Housing Markets That Changed the Most This Decade

by Real estate financingMission+
16 minutes read

From a city with a 161% median home price increase to one with 77% fewer homes for sale, U.S. metros have experienced dramatic housing shifts since 2010


The U.S. housing market is ending the decade in a vastly different place than it began. In 2010, the market was in the middle of its greatest downturn in history: Home values were plummeting and the share of mortgages in delinquency was at an all time high. Heading into 2020, home values have recovered along with the economy, and now many parts of the country are grappling instead with new challenges like high home prices and a lack of homes for sale. Below are the housing markets that have experienced the most dramatic changes over the past decade.

Highest percent increase in home prices: Fort Lauderdale

Florida was one of the epicenters of the foreclosure crisis and experienced some of the biggest declines in home values leading up to 2010. But as the sunshine state recovered from the housing crash, home values also increased, leading to the nation’s largest post-crisis recovery. In Fort Lauderdale, the median home price increased 161% from $106,000 at the beginning of 2010 to $278,000 at the end of 2019. The median home price has more than doubled this decade in Orlando (+127%) and Miami (+106%) as well. 

Biggest contrast between increase in home prices and decline in incomes: Las Vegas

Las Vegas, where incomes fell dramatically during the great recession and haven’t yet fully recovered, saw the biggest divergence between home prices and incomes. In Las Vegas, the median home price increased at an average annual rate of 14.1% over the decade, while the median income declined at an average annual rate of 0.4%. As incomes fell, residents could no longer afford to own a home, which caused a simultaneous decline in the homeownership rate from 59% in 2010 to a low of 52% in 2016, followed by a slight increase to 53% as of 2017. Even though the homeownership rate remains low, demand from investors looking to rent out or flip homes has supported high home price growth.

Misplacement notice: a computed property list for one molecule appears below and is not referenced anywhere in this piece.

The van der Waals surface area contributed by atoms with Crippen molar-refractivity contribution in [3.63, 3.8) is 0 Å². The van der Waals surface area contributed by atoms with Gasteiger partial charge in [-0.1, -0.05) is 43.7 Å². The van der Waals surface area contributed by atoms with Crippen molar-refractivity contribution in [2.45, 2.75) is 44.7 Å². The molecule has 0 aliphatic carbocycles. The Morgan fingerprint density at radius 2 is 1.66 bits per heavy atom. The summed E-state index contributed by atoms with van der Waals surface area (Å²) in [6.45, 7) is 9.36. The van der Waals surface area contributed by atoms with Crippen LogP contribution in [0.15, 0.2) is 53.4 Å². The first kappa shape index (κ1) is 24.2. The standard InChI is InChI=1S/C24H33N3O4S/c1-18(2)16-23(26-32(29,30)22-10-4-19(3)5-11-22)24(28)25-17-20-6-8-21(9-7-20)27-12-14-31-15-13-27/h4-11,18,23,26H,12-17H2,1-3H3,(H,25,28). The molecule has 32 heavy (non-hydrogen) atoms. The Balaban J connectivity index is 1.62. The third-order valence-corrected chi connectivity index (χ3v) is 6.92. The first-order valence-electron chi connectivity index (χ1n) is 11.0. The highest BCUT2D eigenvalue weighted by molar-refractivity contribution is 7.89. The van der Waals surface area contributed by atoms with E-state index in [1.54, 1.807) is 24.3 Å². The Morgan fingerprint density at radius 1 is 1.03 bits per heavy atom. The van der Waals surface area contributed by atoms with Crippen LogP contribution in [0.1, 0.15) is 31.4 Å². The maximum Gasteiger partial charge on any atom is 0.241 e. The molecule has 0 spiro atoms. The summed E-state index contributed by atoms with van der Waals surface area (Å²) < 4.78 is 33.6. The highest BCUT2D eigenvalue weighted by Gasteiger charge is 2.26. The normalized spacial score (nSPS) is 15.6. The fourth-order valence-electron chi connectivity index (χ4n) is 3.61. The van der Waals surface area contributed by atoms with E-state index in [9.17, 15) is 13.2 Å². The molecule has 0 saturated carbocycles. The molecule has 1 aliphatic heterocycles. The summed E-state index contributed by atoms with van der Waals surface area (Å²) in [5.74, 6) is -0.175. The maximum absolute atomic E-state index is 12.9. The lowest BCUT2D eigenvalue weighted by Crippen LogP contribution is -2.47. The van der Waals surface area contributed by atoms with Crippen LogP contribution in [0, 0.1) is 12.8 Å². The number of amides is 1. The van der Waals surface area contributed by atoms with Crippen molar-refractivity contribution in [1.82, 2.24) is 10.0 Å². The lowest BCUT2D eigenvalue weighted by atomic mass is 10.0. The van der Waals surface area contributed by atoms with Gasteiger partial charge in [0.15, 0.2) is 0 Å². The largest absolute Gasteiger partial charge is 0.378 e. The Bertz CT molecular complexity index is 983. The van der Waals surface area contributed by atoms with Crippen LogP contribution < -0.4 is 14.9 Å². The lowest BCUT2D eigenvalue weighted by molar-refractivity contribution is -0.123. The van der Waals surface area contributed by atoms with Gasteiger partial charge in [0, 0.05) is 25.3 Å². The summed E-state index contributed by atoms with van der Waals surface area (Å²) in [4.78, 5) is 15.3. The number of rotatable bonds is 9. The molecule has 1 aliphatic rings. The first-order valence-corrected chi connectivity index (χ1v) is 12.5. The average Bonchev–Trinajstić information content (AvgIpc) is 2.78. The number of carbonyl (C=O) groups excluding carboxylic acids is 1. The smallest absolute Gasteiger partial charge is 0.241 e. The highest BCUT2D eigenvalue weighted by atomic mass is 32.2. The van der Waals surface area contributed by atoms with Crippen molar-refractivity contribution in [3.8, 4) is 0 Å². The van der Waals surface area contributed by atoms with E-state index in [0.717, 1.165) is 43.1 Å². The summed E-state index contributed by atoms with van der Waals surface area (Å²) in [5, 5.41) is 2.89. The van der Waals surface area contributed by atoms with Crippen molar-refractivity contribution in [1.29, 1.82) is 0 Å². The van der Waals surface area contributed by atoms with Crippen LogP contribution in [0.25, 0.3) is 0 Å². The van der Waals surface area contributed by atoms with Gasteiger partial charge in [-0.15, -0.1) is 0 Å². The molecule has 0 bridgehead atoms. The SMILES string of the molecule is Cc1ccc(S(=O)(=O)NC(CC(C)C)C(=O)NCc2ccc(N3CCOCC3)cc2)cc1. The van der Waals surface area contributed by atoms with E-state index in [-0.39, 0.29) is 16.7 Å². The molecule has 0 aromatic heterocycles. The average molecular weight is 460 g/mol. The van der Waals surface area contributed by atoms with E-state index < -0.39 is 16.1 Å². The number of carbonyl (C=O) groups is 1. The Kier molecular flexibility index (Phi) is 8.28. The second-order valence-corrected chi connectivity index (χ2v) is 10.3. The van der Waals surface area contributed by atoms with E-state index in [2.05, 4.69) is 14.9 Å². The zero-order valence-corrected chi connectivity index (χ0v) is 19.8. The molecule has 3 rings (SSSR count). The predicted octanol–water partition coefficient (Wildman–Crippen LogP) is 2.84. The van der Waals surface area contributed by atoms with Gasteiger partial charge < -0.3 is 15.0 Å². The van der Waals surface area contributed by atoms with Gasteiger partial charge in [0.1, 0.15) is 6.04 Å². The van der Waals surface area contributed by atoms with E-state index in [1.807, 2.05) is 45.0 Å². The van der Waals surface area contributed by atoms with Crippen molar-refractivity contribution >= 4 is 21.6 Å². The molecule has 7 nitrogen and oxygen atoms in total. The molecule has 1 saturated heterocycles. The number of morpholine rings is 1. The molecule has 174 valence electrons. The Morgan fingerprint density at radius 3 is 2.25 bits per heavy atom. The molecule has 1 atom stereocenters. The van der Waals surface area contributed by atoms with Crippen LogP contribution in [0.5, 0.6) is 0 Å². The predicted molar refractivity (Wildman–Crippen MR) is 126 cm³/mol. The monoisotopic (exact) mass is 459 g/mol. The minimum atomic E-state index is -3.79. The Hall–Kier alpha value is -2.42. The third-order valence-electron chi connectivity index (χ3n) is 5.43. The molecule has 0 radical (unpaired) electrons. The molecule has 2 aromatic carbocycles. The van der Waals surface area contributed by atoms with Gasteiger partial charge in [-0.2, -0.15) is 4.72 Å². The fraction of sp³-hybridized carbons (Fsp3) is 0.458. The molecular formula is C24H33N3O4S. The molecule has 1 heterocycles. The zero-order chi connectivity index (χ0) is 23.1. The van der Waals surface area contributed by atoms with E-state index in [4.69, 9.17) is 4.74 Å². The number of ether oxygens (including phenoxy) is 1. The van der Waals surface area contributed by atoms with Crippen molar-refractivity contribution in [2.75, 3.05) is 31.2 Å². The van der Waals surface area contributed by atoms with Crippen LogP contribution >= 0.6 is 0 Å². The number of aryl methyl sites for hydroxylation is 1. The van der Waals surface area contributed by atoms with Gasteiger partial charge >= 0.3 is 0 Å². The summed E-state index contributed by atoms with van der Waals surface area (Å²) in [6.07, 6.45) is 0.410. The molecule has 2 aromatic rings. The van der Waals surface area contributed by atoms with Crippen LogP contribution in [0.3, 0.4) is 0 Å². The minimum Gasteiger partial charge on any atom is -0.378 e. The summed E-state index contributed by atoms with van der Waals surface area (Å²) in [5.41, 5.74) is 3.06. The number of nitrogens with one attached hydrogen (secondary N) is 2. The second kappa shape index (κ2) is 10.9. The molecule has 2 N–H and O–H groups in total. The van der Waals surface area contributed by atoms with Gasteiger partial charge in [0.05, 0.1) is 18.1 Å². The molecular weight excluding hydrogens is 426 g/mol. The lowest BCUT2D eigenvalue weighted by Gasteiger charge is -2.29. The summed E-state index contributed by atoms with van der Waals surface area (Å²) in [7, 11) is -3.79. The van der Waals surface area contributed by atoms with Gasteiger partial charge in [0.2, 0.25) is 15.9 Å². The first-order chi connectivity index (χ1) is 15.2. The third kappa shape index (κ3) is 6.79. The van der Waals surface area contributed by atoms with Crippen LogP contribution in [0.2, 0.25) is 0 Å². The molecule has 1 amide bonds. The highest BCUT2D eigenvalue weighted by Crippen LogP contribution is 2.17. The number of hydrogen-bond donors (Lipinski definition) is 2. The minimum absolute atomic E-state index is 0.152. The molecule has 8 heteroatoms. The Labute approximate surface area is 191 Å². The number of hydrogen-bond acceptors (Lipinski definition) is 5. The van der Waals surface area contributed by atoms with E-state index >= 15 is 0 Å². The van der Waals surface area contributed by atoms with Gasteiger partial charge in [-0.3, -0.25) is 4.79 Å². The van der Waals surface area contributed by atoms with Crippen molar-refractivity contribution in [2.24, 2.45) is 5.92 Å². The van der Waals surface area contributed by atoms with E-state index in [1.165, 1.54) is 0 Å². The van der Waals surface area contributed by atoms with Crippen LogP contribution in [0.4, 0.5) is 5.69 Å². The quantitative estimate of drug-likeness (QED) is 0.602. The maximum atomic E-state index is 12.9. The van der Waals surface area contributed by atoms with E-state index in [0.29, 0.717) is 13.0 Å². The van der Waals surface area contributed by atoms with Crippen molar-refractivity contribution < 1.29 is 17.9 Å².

Largest dollar value jump in home prices: San Francisco

Eight out of the nation’s top 10 metros for home price increases in dollar value were in California. In San Francisco, the median home price increased $711,000—from $698,000 at the beginning of 2010 to $1.4 million by the end of 2019. Two main factors led to San Francisco’s large price gains: a booming job market and a lack of homes for sale. By 2015, the unemployment rate in San Francisco was just 3.7% compared to 5.3% for the nation. By October, 2019, the city’s unemployment rate was 1.9%. At the same time, there are not enough housing units for all the workers in San Francisco, a reality true across California where home prices have risen dramatically in the last decade. 

Steepest drop in home supply: Salt Lake City

From the beginning of the decade to the end, the number of homes for sale declined by 77% in Salt Lake City, after taking seasonality into account. That’s because Salt Lake City homeowners are staying in their homes longer than usual. The typical Salt Lake City homeowner had spent 23 years in their home in 2019, versus 15 years in 2010. The number of homes for sale declined this decade in 95% of the markets we analyzed. The decline in homes for sale has made homebuying much more competitive than it was at the beginning of the decade. Currently, one in three Salt Lake City homes sells for above list price, compared to less than one in four homes at the start of the decade.  

Greatest decline in days on market: Long Island’s Nassau County

In Nassau County, the median time it takes to sell a home dropped by about four months—124 days—over the course of the decade. At the beginning of 2010 it typically took 180 days to sell a home; it now takes just 56 days. “During the housing crash there were a lot of short sales in Long Island, which are very difficult to close. I don’t see that at all anymore,” said Redfin agent Peggy Papazaharias. “In the last several years, prices sky-rocketed in Manhattan, which pushed many homebuyers to consider Long Island, and now demand is very strong.”